Keeping contracts out of the trash: Recent matters involving new Unfair Terms rules
As was noted in an earlier Property Newsletter, the Australian Consumer Law (ACL) protections against unfair terms in standard form contracts was expanded last year to not only cover consumers but also small businesses with fewer than 20 employees. The first indication of how the ACCC would enforce these new rules occurred when the consumer watchdog took Sensis (owner of Yellow Pages and White Pages) to task over its standard contract for business customers. However the first real victim of the new rules was waste management company JJ Richards who had a number of terms in their standard contract declared void by the Federal Court.
The changes to the ACL do not change the existing unfair terms rules, which continue to allow a Court to declare a term in a standard form contract void where it is unfair, that is it creates an imbalance in rights that is not reasonably necessary to protect legitimate interests. The change was simply to extend that restriction to small businesses as well as consumers for certain kinds of contracts.
The ACCC took formal action against Sensis earlier this year due to standard contracts for businesses wishing to list on the White Pages and Yellow Pages. Problematic aspects with the contract included an automatic renewal of the 12-month minimum contracts at expiry unless the customer cancelled beforehand as well as a term allowing Sensis to terminate contracts without any particular cause (a so-called “termination for convenience” clause).
Sensis was able to appease the ACCC in this instance by providing a court-enforceable undertaking to amend their terms. Specifically, Sensis agreed to provide greater transparency regarding automatic renewals, including reminding customers that when an automatic renewal was about to commence. They also qualified their right to termination to circumstances in which Sensis is “acting reasonably” in order to protect their legitimate interests.
Waste management company JJ Richards did not fare so well with their standard form contracts, with the Federal Court declaring on 19 October 2017 that eight terms in their standard contract were unfair and therefore void. The ACCC took action against JJ Richards due to a number of clauses in their contract which they said had the effect of:
- binding customers to automatically renewing contracts;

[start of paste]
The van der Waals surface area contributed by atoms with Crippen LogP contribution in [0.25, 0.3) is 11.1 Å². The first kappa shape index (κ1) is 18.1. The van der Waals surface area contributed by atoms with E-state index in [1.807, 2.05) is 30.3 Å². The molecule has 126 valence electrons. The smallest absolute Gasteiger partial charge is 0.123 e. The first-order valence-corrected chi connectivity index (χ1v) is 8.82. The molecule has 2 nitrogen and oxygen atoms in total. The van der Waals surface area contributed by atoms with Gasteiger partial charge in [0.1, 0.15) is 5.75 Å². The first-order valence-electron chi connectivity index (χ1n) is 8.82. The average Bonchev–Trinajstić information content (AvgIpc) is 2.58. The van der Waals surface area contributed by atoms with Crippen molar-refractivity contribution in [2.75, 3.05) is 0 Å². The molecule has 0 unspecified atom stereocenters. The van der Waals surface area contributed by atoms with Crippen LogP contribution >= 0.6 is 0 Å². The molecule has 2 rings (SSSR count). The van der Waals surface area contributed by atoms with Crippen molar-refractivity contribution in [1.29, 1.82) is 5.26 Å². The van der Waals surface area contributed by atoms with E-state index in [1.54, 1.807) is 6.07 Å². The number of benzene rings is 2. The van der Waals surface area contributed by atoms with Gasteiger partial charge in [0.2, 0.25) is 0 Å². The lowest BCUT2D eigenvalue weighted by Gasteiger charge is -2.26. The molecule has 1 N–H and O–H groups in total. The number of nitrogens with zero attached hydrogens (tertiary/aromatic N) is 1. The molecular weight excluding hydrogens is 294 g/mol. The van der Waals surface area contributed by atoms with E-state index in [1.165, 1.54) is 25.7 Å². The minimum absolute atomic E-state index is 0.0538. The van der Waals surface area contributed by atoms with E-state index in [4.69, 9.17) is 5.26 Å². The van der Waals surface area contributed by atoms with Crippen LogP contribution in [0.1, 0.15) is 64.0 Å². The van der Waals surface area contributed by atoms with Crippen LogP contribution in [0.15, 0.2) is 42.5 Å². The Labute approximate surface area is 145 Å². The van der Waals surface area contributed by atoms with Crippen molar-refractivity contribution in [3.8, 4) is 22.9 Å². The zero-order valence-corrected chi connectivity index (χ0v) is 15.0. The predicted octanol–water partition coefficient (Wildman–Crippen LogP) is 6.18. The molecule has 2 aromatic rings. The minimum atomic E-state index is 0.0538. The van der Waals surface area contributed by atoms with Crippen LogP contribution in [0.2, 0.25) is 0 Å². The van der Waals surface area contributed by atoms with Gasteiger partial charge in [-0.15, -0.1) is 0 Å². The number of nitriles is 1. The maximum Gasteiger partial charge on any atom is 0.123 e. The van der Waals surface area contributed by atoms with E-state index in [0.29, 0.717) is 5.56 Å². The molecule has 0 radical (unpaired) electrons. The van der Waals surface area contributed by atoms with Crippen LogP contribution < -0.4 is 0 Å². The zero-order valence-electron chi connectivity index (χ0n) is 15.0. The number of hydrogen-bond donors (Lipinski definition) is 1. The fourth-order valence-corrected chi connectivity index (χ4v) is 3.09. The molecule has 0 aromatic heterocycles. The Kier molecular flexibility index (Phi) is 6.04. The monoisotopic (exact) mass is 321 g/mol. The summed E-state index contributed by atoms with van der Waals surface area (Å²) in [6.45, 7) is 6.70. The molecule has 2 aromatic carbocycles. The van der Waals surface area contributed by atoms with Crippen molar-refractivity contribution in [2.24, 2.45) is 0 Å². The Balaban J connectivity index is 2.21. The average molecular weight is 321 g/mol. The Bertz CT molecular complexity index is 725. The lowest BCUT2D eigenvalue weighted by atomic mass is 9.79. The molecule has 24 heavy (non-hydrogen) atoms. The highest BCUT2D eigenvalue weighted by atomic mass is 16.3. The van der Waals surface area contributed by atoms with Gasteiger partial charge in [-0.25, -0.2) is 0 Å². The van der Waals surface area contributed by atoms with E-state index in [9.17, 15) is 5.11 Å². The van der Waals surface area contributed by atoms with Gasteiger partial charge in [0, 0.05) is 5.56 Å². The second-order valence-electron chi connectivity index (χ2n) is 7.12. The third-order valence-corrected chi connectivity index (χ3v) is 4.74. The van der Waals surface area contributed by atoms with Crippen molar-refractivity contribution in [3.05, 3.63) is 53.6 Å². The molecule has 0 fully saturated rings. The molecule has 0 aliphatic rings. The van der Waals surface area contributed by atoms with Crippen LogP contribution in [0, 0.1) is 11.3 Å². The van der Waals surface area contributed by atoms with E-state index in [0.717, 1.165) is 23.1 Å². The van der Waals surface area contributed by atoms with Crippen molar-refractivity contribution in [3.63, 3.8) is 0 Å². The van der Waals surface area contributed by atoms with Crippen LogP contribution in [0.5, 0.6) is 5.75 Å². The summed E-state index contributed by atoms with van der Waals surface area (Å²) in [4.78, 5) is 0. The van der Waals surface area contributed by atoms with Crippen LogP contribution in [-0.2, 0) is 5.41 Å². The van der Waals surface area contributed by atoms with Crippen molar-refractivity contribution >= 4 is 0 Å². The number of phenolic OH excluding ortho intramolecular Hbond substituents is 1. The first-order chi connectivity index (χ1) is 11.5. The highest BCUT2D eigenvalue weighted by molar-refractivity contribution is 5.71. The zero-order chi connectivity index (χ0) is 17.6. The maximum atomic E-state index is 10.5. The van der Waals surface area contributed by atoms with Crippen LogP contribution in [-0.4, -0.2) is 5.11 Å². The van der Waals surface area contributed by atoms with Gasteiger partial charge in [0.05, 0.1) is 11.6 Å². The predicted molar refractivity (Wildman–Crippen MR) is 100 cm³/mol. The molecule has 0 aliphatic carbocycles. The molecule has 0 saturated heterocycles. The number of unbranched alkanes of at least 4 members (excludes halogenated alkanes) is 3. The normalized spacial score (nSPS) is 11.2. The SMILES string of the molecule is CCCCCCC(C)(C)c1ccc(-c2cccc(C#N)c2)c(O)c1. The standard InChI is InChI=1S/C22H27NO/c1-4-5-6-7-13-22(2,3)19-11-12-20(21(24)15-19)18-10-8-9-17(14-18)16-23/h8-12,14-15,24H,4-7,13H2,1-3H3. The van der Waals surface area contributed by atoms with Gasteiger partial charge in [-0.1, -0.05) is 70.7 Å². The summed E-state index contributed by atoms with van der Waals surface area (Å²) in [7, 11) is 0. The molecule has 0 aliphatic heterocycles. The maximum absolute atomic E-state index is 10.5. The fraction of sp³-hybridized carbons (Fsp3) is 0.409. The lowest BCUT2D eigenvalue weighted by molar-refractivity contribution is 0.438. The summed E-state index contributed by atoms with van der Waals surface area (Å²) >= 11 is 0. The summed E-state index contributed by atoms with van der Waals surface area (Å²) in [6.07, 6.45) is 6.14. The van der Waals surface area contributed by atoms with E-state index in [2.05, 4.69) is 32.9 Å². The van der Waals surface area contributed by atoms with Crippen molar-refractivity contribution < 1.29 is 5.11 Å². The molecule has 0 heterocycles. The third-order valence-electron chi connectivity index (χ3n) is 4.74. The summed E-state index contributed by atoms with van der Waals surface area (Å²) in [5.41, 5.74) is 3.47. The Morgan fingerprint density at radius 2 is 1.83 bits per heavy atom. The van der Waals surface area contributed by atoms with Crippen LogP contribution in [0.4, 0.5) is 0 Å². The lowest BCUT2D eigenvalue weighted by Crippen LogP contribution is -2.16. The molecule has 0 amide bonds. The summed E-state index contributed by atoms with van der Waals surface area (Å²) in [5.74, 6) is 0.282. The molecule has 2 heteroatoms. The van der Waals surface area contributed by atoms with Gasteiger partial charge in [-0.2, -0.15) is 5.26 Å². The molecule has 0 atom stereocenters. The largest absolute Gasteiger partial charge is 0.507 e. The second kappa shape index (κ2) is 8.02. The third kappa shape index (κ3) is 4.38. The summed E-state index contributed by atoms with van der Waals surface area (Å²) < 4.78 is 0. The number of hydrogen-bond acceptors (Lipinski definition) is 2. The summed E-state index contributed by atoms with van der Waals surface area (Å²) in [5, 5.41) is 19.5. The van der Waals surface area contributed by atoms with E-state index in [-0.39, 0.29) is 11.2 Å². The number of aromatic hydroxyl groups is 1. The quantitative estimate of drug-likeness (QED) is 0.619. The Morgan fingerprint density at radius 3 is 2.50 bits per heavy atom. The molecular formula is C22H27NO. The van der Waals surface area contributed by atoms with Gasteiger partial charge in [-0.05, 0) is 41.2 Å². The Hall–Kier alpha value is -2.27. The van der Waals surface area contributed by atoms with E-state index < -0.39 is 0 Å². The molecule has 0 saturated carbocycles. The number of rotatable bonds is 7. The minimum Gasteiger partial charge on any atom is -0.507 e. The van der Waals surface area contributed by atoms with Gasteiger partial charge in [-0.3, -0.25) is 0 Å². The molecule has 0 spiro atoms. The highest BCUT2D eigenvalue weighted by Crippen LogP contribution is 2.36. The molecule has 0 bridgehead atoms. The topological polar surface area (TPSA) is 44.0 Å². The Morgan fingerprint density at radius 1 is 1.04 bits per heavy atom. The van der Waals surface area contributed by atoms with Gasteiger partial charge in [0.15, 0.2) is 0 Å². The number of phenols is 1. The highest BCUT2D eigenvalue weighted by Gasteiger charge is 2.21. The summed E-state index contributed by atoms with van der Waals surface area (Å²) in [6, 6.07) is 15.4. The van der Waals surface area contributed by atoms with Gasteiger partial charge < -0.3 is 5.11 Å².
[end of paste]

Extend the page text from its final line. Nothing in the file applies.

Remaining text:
- allowing JJ Richards to unilaterally increase its prices;
- removing liability for JJ Richards due to any hindrance;
- allowing JJ Richards to charge customers for services not rendered even where the circumstances were not within the customers’ control;
- granting exclusive waste removal rights;
- allowing JJ Richards to suspend its service but continue to charge customers where payment is not received after seven days;
- providing an unlimited indemnity in favour of JJ Richards; and
- preventing customers from terminating contracts where there are outstanding amounts owed.
In the declaration, Moshinsky J noted that the combined effect of these multiple unfair terms together enhanced the overall determinant to customers. While it was not a critical factor in the decision, he further noted an overall lack of transparency in these various terms.
The new unfair terms rules are of significance to a number of sectors that rely heavily on precedent contracts such as in retail and commercial leasing. While the ACCC underwent much consultation with businesses prior to the introduction of the new rules, it is cases such as with Sensis and JJ Richards that will provide some clear indication of how to keep standard form contracts out of the bin.
A common issue raised by the ACCC in these cases and in their consultations regards terms that provide either unilateral power to do something, interpret something or avoid liability. In a similar vein, overly broad indemnity clauses without suitable carve-outs have been raised. Interestingly, automatic renewals were the one term to appear in both the Sensis and JJ Richards matters.
When trying to determine if you have a clause that might be deemed unfair, it is best to consider the legislation’s definition of unfair, namely the imbalance of rights not reasonably necessary to protect legitimate interests. It is interesting to note Sensis incorporated this very language in their termination clause as part of their undertaking. Providing some sort of restraint, compromise or exclusion to a right granted to you by a term in your contract may be enough to save it from the ACL. After all, your business will be better protected by an appropriately restrained clause than one which is void.